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A debt management plan (DMP) is one of the most flexible and manageable debt solutions available to people in the UK.
If a debt management plan is run correctly, it can help you pay off your debts in an affordable way.
Today, I’ll look at how debt management plans work and what are some things you should keep in mind if you’re thinking of opting for one.
A debt management plan is an informal agreement between you and your creditors. It states that you will pay back your debts to them over the course of a certain period of time in the form of monthly instalments.
The amount you pay in each monthly instalment will depend on how much you can afford.
Unlike most debt solutions in the UK, DMPs are informal. This means that they are not legally binding. This means that while your creditors might agree to a DMP, they can go against its terms if they wish to do so at any point.
Unlike IVAs, a DMP does not protect you from legal action by your creditors. It also does not protect your assets.
Some creditors agree to freeze interest and charges on their debts when they enter into a DMP but they are not legally obligated to do so.
So, why opt for a DMP? DMPs are great if you can’t qualify for formal debt solutions such as an IVA. Furthermore, an IVA also obligates you to release equity from your home in its last year.
Also, DMPs are extremely flexible. Since they are an informal agreement, any changes that may need to be done to its terms in order to suit your needs can be made relatively quickly.
Here are some advantages and disadvantages of DMPs:
For a more detailed analysis of the setbacks and benefits of a DMP, you can click here.
In the wake of the coronavirus, a lot of debt management plans are being set up online.
There are a number of debt management companies and DMP providers that you can get in touch with who can help you set up your DMP effectively.
For more information on how to set up your DMP online, you can go here.
There are a number of great debt management companies currently operating in the UK that you can get help from.
For a more detailed analysis of DMP providers operating in the UK, click here.
I always suggest debtors to opt for DMP providers that charge no fees.
When you opt for a fee-charging DMP provider, you’re essentially diminishing the amount of money you could be paying towards your DMP.
Not only can this make your DMP last much longer but there’s often a chance that your creditors might not accept your DMP based on this fact.
For more information on free debt management plans, go to this post.
You can find some great information regarding DMPs online especially when you browse through forums.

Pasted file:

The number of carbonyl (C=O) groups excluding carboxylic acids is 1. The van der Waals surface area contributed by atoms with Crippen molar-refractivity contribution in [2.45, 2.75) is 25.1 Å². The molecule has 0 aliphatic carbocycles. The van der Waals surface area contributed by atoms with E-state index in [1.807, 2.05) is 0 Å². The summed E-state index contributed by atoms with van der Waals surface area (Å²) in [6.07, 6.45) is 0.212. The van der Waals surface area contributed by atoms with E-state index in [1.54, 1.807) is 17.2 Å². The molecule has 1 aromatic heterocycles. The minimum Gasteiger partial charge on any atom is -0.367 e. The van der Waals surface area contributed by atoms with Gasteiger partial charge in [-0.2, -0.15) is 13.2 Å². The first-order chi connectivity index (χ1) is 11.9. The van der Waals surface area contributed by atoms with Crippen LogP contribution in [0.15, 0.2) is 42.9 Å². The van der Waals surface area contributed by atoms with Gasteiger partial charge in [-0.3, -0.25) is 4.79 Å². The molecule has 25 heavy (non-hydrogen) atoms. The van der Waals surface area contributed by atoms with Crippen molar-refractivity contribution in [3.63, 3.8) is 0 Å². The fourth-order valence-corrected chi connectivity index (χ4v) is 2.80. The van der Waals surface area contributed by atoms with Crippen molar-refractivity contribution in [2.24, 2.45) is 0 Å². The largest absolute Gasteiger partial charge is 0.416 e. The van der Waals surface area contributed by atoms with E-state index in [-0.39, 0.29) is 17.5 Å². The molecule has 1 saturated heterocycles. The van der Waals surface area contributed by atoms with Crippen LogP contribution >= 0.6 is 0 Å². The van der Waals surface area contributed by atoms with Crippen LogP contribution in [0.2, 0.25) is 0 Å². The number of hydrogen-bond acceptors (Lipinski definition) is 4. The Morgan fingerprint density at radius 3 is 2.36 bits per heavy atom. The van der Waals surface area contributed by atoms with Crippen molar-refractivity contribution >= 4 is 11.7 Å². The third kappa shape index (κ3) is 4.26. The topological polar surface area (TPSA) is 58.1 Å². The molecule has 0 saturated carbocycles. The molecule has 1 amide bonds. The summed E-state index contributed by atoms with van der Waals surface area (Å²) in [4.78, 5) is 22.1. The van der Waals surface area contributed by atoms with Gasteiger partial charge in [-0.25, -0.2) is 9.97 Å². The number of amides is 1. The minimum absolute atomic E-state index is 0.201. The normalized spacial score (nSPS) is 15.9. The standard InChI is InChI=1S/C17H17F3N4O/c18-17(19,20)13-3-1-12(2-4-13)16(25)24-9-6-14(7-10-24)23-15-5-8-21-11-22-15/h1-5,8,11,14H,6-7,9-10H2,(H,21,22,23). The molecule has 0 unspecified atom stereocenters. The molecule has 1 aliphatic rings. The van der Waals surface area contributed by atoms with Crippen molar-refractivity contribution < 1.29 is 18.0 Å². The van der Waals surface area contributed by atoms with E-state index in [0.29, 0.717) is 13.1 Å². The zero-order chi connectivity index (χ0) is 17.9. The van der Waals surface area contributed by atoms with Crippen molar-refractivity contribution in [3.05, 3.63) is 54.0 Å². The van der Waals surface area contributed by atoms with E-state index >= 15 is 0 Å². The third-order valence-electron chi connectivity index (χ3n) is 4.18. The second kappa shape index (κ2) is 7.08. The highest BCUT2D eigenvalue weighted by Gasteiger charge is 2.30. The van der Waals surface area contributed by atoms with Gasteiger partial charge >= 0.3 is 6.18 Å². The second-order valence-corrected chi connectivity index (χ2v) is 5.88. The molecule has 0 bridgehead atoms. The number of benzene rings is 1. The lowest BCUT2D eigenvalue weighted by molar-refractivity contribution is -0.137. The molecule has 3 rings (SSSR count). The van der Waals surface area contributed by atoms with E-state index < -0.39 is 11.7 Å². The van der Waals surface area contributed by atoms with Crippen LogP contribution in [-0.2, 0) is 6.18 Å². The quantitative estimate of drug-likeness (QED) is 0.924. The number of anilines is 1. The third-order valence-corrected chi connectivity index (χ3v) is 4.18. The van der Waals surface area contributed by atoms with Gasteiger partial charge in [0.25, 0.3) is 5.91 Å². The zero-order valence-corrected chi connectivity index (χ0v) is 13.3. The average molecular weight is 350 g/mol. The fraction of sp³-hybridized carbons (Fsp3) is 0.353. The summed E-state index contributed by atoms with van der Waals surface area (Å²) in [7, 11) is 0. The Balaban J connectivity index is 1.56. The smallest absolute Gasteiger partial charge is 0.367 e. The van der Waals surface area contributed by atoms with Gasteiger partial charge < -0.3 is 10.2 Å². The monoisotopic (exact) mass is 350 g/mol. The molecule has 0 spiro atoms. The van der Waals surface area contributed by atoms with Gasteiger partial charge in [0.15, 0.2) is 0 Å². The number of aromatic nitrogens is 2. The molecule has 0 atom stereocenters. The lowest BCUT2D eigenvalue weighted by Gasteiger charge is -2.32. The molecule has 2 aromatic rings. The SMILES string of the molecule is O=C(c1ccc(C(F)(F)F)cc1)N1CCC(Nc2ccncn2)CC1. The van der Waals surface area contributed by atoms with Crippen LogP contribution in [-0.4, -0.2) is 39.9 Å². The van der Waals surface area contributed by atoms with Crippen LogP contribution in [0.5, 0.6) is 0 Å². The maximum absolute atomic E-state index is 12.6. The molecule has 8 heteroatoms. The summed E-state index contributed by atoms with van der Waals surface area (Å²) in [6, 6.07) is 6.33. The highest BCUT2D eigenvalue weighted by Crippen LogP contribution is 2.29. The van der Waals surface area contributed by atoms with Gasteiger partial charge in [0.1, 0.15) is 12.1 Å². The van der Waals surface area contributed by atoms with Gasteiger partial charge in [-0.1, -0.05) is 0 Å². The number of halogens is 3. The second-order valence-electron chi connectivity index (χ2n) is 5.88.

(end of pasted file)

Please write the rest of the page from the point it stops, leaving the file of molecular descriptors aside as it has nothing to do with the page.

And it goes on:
This is because forums often have solutions for specific, niche problems which may not be available in typical information regarding DMPs online.
For a more detailed analysis of DMP Forums, you can go here.
Since a DMP is not a formal debt solution, it doesn’t get recorded separately on your credit file.
Instead, your payments for your unsecured debts that you’ll be making as part of your DMP will show up as reduced payments. They will also have a “DMP” flag alongside them to indicate that the payments have been reduced as part of a DMP.
These entries stay within credit files for six years. If your DMP lasts longer than six years, then these entries will be removed once your debts have been paid off.
For more information on how a DMP is recorded on your credit report, click here.
There could be a number of reasons why a creditor or creditors might refuse your initial payment offer for your DMP.
If this happens, you can contact the creditor(s) and ask them why they found the payment offer to be unacceptable. Make sure to understand what your creditors need are and whether you can afford to fulfil those needs.
If the terms suggested by your creditor(s) can be met, you should make those amendments to your payment offer and then it will be accepted.
For more information on negotiating with creditors, click here.
A DMP is an extremely flexible solution but it does not protect your assets and also does not prevent creditors from taking legal action against you.
An IVA gives you a fair amount of protection but it has strict rules you need to abide by and eligibility criteria which you need to fulfil.
For a detailed comparison between DMPs and IVAs, click here.
As mentioned earlier, a DMP does not prevent creditors from obtaining a County Court Judgment (CCJ) against you.
For more information on how CCJs work in relation to DMPs, click here.
Looking at example cases for DMPs can play a huge role in helping you determine whether a DMP would be right for your financial situation or not.
A debt management plan typically does not have any effects on your job.